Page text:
OLIVER HOLT: As Maguire defies the mob, my admiration for him grows

OLIVER HOLT: Every time England’s Harry Maguire defies the mob, my admiration for him grows and he is one of the best defenders of the current generation despite his vilification

  • After John Stones, Maguire is the best centre half of the current generation 
  • The Man United defender is being vilified and he has become a proxy villain
  • Listen to the latest episode of Mail Sport’s podcast ‘ It’s All Kicking Off ‘ 

It was Jamie Vardy who coined the nickname for Harry Maguire. Sometime before the 2018 World Cup in Russia, Vardy referred to Maguire, affectionately, as ‘Slabhead’ and it stuck. It seemed to suit a player who was always thought of as an English yeoman; dependable, reliable and solid as an oak.

Maguire is one of the best centre halves England have had. Not the level of Bobby Moore, Jack Charlton, Rio Ferdinand, Billy Wright, Sol Campbell or John Terry. But in the next rank with superb defenders like Terry Butcher, Des Walker and Tony Adams. After John Stones, he is the best of the current generation.

He helped to lead England to the World Cup semi-finals in 2018 and the final of the European Championship in 2021. He was there again at the heart of the defence last year in Qatar when England were knocked out of the World Cup by France in the quarter-finals. He has, as Gareth Southgate stressed on Tuesday night, been a ‘stalwart’ of the side.

Now that things have changed and fans, keyboard warriors and some pundits are taking a battering ram to Maguire’s reputation, those redoubtable qualities which once made Maguire so popular are being used against him. Our own Ambling Alp has fallen out of fashion and his solidity, and stolidity, are used to mock and ridicule him.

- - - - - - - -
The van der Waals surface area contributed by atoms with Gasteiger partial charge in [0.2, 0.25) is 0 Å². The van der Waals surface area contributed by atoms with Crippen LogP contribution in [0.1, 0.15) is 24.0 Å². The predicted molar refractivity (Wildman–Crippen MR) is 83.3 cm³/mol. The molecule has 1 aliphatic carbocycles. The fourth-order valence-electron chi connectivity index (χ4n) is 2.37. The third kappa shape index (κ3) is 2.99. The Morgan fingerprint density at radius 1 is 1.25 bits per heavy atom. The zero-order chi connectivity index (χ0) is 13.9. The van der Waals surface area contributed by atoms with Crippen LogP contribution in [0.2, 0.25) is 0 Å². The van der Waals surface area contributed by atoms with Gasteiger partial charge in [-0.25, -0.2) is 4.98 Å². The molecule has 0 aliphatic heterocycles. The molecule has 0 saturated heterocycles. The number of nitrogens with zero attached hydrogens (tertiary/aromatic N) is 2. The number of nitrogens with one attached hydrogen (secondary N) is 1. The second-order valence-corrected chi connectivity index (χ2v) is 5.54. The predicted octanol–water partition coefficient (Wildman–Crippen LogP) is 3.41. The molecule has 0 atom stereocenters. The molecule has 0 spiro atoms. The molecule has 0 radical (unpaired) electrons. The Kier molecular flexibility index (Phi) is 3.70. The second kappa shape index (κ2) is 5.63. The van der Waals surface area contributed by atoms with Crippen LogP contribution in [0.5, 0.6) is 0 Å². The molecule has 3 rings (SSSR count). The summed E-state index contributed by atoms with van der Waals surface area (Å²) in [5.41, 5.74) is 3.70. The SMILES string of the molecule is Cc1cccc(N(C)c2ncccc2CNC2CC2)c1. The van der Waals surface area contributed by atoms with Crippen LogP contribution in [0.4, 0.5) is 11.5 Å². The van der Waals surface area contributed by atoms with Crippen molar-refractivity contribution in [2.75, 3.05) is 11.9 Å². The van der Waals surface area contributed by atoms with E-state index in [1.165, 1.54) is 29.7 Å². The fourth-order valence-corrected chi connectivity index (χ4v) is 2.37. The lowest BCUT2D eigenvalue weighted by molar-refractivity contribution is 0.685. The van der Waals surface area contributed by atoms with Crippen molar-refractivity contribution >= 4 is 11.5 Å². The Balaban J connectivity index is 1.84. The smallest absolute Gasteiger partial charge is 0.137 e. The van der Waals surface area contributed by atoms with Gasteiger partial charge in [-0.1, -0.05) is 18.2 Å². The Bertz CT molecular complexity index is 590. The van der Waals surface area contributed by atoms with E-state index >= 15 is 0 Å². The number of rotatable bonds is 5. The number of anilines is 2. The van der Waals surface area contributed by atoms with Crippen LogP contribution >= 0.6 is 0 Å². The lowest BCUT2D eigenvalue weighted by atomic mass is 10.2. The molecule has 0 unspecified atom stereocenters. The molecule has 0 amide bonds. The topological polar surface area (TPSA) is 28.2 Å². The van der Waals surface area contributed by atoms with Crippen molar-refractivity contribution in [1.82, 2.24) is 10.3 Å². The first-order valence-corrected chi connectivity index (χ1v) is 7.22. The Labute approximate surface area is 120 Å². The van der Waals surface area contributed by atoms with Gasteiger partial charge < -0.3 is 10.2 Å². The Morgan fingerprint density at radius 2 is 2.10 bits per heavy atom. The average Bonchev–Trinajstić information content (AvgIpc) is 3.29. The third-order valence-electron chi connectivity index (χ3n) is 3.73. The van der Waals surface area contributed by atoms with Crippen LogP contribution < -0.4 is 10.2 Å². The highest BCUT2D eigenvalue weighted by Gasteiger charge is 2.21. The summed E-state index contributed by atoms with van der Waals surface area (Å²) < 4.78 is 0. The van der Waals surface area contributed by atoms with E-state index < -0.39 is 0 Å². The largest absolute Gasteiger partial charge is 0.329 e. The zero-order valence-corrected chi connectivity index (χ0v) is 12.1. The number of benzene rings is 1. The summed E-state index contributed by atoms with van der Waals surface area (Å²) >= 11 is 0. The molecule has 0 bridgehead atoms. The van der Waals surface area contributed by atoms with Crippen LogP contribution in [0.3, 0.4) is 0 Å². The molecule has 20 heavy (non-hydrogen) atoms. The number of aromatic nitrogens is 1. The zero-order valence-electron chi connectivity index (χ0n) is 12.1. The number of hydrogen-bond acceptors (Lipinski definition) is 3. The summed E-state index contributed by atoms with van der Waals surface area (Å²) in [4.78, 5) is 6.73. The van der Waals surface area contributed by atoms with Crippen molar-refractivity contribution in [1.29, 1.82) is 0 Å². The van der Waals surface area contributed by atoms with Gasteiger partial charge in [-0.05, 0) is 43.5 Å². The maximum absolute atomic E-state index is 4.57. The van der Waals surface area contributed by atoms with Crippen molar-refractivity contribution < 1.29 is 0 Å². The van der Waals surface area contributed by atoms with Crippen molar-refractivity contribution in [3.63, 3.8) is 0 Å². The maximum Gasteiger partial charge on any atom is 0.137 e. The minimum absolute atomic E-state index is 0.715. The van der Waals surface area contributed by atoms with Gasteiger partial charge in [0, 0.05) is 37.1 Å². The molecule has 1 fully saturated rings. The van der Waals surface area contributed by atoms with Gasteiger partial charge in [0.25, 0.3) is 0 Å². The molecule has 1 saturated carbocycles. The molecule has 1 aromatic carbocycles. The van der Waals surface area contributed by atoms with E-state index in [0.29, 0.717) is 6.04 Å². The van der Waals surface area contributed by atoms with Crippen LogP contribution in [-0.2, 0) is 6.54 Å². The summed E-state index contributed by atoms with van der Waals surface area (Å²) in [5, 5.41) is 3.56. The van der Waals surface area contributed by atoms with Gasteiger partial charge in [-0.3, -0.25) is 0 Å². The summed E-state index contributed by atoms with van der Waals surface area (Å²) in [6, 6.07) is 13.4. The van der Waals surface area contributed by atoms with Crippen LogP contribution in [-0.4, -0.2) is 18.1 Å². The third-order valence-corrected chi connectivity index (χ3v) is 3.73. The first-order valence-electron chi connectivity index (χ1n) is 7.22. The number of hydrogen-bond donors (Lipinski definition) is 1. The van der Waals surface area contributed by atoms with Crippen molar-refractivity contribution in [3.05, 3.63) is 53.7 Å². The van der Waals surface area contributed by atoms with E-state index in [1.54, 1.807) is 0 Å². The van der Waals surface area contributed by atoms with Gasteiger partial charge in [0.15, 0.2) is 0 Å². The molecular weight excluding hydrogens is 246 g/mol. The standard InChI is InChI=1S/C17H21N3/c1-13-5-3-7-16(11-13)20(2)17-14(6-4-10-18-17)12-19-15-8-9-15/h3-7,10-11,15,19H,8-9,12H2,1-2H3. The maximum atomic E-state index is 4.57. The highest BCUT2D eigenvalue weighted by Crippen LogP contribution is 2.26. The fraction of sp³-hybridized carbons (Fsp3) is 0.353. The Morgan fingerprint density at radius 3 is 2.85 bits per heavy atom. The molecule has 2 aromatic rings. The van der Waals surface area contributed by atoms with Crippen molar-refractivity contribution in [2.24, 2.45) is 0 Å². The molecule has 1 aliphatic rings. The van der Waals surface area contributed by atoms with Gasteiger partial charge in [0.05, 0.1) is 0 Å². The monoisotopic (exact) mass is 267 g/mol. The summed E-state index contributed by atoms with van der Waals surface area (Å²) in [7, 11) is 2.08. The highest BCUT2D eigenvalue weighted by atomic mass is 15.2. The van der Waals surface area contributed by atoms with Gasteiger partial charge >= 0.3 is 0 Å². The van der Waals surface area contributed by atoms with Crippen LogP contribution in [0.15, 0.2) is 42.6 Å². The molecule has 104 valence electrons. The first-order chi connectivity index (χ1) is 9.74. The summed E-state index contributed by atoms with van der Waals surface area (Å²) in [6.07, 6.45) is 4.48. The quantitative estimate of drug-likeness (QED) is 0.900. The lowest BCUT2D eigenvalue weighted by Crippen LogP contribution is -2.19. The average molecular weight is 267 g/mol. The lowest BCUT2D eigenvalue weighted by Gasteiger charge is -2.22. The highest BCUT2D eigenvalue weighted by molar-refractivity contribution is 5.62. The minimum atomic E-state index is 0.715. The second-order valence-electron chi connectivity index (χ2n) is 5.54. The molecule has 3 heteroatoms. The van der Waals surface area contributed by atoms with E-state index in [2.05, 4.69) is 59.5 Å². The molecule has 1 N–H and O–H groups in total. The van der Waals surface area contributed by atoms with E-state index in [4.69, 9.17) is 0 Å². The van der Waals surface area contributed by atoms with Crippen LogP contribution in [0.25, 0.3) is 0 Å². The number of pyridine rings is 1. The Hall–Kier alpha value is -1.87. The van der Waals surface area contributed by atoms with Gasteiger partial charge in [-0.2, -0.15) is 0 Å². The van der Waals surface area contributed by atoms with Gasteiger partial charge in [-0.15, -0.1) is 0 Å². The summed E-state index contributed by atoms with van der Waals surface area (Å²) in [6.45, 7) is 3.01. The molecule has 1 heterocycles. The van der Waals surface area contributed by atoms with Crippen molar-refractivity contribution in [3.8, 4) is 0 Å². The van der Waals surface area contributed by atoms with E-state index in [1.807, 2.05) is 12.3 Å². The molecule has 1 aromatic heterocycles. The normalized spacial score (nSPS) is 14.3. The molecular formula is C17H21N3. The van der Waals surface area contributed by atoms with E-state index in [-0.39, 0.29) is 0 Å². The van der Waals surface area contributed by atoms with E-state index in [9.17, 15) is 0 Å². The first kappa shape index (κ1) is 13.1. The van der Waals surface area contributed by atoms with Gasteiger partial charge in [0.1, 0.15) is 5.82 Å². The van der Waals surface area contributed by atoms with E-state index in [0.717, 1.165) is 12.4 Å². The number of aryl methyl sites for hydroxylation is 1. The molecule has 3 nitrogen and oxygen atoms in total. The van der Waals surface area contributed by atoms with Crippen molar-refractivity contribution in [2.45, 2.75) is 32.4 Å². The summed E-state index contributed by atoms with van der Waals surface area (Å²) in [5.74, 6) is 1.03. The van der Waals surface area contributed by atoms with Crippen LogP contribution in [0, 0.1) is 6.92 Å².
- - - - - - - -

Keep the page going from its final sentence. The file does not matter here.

But something else is happening here, something that goes beyond the fair criticism that is visited on every player, something that goes beyond legitimate reservations about whether a man who is not playing regular first-team football for his club should be in the national team, something that has become unpleasant and vicious and destructive.

Harry Maguire’s nickname suited a player who was always thought of as an English yeoman

He helped to lead England to the World Cup semi-finals in 2018 and the final of the European Championship in 2021

The truth about the vilification of Maguire, the truth about the way he is being bullied, is that he has become a proxy villain

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The truth about the vilification of Maguire, the truth about the way he is being bullied, is that he has become a proxy villain. He might be struggling at Manchester United but the way he is lampooned by fans and cowards on social media is about more than that. Maguire is a patsy. He is being used as a conduit for attacking Gareth Southgate.

Those who cannot abide Southgate because they do not like his style and what he stands for away from the pitch have almost run out of sticks to beat him with. England have just got too good and with Southgate cleverly marshalling brilliant young players like Jude Bellingham, Phil Foden and Bukayo Saka, they will get even better. 

England are already enjoying their most successful period since Sir Alf Ramsey was in charge, they are unbeaten in their qualifying group for Euro 2024 and they outclassed an in-form Scotland at Hampden Park on Tuesday. It all must be galling for the manager’s detractors.

But Maguire has been identified as Southgate’s Achilles’ heel. He has been frozen out by Erik ten Hag at Old Trafford and he has turned down the chance to move to West Ham where he would have got regular first-team football.

He represents an opportunity for Southgate’s critics to question his judgment and so, even though he was one of England’s better players in Ukraine on Saturday, even though he has never let England down, Maguire has been subjected to a withering barrage of insults.

Maybe that helps to explain why Southgate launched such an impassioned defence of Maguire after the match at Hampden when the England defender was derided by Scotland fans from the moment he came on as a substitute for Marc Guehi in an accomplished 3-1 victory.